Flickr (Justin Kan – Gnomedex 07)
With an eye on keeping legal fees affordable, the 2-year-old startup Atrium “rents” lawyers to burgeoning businesses.
Hey, we get it. It’s like the WeWork of lawyer rentals! *Cue cheers, lights, ticker tape*
He’s not a lawyer, nor did he play one on TV…
But CEO Justin Kan did star in an online reality show, Justin.TV. The project morphed into the video game streaming service Twitch, which Amazon bought for $1B.
Having worked on several startups since, Kan noticed the beaucoup bucks spent on legal fees and the fact that many billable hours go toward time sucks like preparing documents.
By building a software platform to automate mundane tasks and luring attorneys from big firms by matching their standardized salaries, Kan created a WeWork-esque legal service.
Startups purchase a $500/month “membership” that grants them basic access to corporate attorneys, and major projects can be completed for a flat fee that is cheaper than what most law firms charge.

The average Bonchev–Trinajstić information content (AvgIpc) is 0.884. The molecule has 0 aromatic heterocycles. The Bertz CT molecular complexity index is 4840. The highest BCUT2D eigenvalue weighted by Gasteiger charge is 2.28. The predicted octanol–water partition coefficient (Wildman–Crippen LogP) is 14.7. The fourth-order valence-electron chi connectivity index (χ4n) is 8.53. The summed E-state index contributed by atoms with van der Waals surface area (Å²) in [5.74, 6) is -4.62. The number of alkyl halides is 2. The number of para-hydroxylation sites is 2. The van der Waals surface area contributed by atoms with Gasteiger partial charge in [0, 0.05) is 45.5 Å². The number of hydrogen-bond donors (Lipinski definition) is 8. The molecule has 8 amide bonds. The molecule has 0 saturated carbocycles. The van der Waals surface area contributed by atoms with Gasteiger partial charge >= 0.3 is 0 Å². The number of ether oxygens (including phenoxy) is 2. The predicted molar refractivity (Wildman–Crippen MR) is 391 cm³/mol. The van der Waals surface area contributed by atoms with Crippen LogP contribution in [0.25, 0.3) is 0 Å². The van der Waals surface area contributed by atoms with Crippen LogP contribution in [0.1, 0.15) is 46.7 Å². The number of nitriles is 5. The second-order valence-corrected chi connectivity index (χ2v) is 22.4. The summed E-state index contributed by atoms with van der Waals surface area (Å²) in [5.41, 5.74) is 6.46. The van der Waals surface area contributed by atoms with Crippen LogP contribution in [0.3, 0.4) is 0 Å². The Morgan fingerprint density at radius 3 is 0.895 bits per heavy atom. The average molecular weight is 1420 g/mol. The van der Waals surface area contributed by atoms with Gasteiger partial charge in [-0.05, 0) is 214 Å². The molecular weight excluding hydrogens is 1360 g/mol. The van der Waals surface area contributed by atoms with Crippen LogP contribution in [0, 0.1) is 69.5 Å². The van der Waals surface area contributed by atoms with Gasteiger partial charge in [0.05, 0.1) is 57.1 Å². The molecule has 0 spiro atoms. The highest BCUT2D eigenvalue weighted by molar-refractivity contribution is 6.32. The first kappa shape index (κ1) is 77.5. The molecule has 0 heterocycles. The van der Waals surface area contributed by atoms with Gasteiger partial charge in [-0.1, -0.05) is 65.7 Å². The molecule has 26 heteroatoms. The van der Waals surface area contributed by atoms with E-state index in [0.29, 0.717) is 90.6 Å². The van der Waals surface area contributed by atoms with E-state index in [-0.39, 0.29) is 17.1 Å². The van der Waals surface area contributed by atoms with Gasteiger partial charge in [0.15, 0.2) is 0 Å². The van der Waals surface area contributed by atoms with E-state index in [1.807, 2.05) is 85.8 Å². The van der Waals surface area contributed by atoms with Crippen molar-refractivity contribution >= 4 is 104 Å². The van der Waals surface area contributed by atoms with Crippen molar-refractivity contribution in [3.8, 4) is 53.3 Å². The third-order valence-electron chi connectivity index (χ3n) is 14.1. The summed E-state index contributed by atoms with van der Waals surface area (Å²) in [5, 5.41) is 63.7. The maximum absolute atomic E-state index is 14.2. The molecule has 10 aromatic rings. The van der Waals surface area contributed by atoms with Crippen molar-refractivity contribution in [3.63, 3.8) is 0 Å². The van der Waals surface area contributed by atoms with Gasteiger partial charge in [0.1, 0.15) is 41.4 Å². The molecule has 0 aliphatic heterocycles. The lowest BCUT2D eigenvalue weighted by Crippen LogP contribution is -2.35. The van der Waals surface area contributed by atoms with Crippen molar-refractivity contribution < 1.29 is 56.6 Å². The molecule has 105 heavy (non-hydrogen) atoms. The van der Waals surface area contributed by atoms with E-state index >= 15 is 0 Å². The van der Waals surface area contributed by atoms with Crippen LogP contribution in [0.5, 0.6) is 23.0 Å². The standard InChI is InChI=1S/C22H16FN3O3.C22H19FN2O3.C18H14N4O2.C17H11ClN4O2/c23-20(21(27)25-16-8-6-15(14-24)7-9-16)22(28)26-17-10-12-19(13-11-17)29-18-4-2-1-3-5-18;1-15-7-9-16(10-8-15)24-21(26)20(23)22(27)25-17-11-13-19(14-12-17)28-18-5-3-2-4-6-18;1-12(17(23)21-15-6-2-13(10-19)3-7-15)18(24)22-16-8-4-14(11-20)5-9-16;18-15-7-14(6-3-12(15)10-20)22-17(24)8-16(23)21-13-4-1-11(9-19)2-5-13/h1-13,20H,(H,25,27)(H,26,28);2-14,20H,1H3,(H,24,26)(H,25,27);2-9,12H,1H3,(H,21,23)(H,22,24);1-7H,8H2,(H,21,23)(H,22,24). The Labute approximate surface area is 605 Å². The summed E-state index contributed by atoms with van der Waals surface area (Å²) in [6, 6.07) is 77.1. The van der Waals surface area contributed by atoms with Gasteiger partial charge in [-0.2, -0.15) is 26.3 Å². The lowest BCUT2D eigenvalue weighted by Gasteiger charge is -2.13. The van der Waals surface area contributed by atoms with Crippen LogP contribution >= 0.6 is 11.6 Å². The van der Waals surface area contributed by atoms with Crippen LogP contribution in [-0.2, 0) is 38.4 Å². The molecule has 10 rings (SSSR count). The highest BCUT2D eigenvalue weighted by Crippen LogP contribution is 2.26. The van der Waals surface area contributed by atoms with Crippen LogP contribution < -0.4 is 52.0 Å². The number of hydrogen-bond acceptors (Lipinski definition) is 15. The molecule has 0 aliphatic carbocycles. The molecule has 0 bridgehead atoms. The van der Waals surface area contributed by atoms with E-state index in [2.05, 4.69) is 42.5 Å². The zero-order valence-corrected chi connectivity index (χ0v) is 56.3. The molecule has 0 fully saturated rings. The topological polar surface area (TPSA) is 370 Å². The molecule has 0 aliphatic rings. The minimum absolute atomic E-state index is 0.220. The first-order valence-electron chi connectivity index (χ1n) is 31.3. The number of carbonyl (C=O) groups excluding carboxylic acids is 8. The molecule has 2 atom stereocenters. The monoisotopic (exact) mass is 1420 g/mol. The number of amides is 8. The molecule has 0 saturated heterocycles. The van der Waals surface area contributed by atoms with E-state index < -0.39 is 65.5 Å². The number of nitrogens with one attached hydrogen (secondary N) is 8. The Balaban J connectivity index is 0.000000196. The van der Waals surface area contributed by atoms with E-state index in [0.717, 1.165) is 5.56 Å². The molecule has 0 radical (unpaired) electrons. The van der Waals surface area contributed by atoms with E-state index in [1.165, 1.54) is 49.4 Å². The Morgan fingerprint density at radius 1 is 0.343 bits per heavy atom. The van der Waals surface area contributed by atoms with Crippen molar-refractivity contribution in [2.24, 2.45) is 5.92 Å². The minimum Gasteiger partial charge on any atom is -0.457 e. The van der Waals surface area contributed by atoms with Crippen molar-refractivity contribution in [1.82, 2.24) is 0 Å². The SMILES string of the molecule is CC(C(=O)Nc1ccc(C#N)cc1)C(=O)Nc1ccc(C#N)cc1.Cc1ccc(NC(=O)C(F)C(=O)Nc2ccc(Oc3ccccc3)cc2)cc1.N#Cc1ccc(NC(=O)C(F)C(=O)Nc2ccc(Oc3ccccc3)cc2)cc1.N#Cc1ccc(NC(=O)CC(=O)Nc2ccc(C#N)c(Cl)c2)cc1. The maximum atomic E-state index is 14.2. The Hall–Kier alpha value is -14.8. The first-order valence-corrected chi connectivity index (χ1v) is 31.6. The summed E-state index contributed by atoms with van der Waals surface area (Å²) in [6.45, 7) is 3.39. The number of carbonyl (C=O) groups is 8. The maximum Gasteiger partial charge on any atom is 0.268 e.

Question is: Kan Atrium make a profit?
Despite raising $75m in funding and amassing 400+ clients, the way Atrium is structured, it eats the cost when deals become more complicated than what the flat fee covers.
And recession rumblings could spell trouble. When venture capitalists ink fewer deals, demand for legal services drops. However, because Atrium can shave 5 hours — thus thousands of dollars — off the amount of time it takes a conventional law firm to complete a startup’s financing paperwork, it could be sitting pretty.
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